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 Hairdresser Younous Copaul (81) is waiting for the first customer in his hair salon in Mahébourg, Mauritius. Copaul estimates he must have cut the hair of more than 250,000 people since starting his business in 1944. Retirement is not an option, simply because he needs the money. However, he tells me he still enjoys his job.   I took the picture in May 2010, just when huge numbers of people took to the streets of Madrid, Paris and Athens to demonstrate against government plans to raise the retirement age. EU statistics show that the average age of retirement in Greece is 61, while in France it is 59.4.

Hairdresser Younous Copaul (81) is waiting for the first customer in his hair salon in Mahébourg, Mauritius. Copaul estimates he must have cut the hair of more than 250,000 people since starting his business in 1944. Retirement is not an option, simply because he needs the money. However, he tells me he still enjoys his job.

I took the picture in May 2010, just when huge numbers of people took to the streets of Madrid, Paris and Athens to demonstrate against government plans to raise the retirement age. EU statistics show that the average age of retirement in Greece is 61, while in France it is 59.4.

 Wow! The Himba.    In two weeks I will be in #Namibia again. And this year I'm not just going to drive around with guests; I will be spending quite some time on my own in the #bush. This week I decided that I will use at least part of that to visit and photograph the #Himba.    I've been so many times in #Namibia now and every now and then I realise how the beauty of the country can kind of fade away in my mind. I guess it’s a kind of inflation of the senses or something; I notice it more often. Maybe it is very normal if you travel as much as I do.   I took these photos in 2015 and today I dicovered that I didn't even edit them afterwards; they were just there on my hard drive…never looked at them again. But now I do and I feel: WOW!   The beauty of these people, the way in which they live their lives almost exactly the same as they did a hundred years ago.  The way they welcome me. We can hardly understand each other, but there is always contact and warmth. And humor. It often seems to me that these people are not bothered by all those things that make our lives so complicated, such as haste, greed and all sorts of nonsensical worries. Perhaps just in one word: fear.   I also reread this fascinating BBC article online, about how the Himba have a completely different perception of the world around us. They literally SEE differently and don’t recognise the colours that we see.   Anyway, enough reasons to really pay attention to this and that is exactly what I’m planning to do.   There’s another good reason for that as well. There are a few major threats lurking for Kaokoland - the area where the Himba live. There are serious plans for a huge dam in the Kunene River and a sea port on the Skeleton Coast, with a rail connection right through the heart of Kaokoland.   It is possible that all this beauty will have disappeared in 10 years time.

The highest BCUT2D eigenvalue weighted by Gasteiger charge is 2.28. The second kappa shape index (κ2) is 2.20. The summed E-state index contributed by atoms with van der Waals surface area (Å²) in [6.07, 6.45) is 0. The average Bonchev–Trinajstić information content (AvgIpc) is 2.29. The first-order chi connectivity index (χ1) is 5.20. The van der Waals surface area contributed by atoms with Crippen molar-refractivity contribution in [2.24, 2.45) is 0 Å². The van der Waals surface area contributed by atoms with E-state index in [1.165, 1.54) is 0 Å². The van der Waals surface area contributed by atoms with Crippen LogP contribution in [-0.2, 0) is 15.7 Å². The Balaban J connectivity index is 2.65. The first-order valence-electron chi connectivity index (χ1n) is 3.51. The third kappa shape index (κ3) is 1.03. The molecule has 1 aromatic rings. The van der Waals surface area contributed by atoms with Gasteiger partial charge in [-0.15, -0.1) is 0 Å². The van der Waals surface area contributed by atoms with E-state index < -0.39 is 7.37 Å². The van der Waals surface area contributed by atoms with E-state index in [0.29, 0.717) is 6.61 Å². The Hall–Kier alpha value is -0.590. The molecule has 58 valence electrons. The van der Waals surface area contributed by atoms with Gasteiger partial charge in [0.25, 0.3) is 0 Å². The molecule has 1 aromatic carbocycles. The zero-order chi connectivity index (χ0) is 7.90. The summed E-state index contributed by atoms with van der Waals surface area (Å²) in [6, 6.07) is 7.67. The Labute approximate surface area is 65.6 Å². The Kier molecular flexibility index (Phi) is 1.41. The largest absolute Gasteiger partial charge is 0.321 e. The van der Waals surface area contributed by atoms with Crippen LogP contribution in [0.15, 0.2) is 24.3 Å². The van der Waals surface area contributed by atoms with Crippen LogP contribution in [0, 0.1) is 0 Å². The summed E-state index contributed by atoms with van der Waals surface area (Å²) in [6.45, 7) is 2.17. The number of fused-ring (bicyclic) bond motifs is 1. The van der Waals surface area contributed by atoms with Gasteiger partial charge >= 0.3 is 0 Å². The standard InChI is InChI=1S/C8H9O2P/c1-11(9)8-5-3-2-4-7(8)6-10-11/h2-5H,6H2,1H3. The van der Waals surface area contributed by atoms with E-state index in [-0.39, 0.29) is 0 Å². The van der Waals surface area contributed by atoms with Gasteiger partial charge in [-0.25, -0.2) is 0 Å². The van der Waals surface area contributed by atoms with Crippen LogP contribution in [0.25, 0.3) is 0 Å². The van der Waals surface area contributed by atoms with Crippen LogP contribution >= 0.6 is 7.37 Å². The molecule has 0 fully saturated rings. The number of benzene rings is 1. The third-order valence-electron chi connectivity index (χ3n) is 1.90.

Wow! The Himba.

In two weeks I will be in #Namibia again. And this year I'm not just going to drive around with guests; I will be spending quite some time on my own in the #bush. This week I decided that I will use at least part of that to visit and photograph the #Himba.

I've been so many times in #Namibia now and every now and then I realise how the beauty of the country can kind of fade away in my mind. I guess it’s a kind of inflation of the senses or something; I notice it more often. Maybe it is very normal if you travel as much as I do.

I took these photos in 2015 and today I dicovered that I didn't even edit them afterwards; they were just there on my hard drive…never looked at them again. But now I do and I feel: WOW!

The beauty of these people, the way in which they live their lives almost exactly the same as they did a hundred years ago. The way they welcome me. We can hardly understand each other, but there is always contact and warmth. And humor. It often seems to me that these people are not bothered by all those things that make our lives so complicated, such as haste, greed and all sorts of nonsensical worries. Perhaps just in one word: fear.

I also reread this fascinating BBC article online, about how the Himba have a completely different perception of the world around us. They literally SEE differently and don’t recognise the colours that we see.

Anyway, enough reasons to really pay attention to this and that is exactly what I’m planning to do.

There’s another good reason for that as well. There are a few major threats lurking for Kaokoland - the area where the Himba live. There are serious plans for a huge dam in the Kunene River and a sea port on the Skeleton Coast, with a rail connection right through the heart of Kaokoland.

It is possible that all this beauty will have disappeared in 10 years time.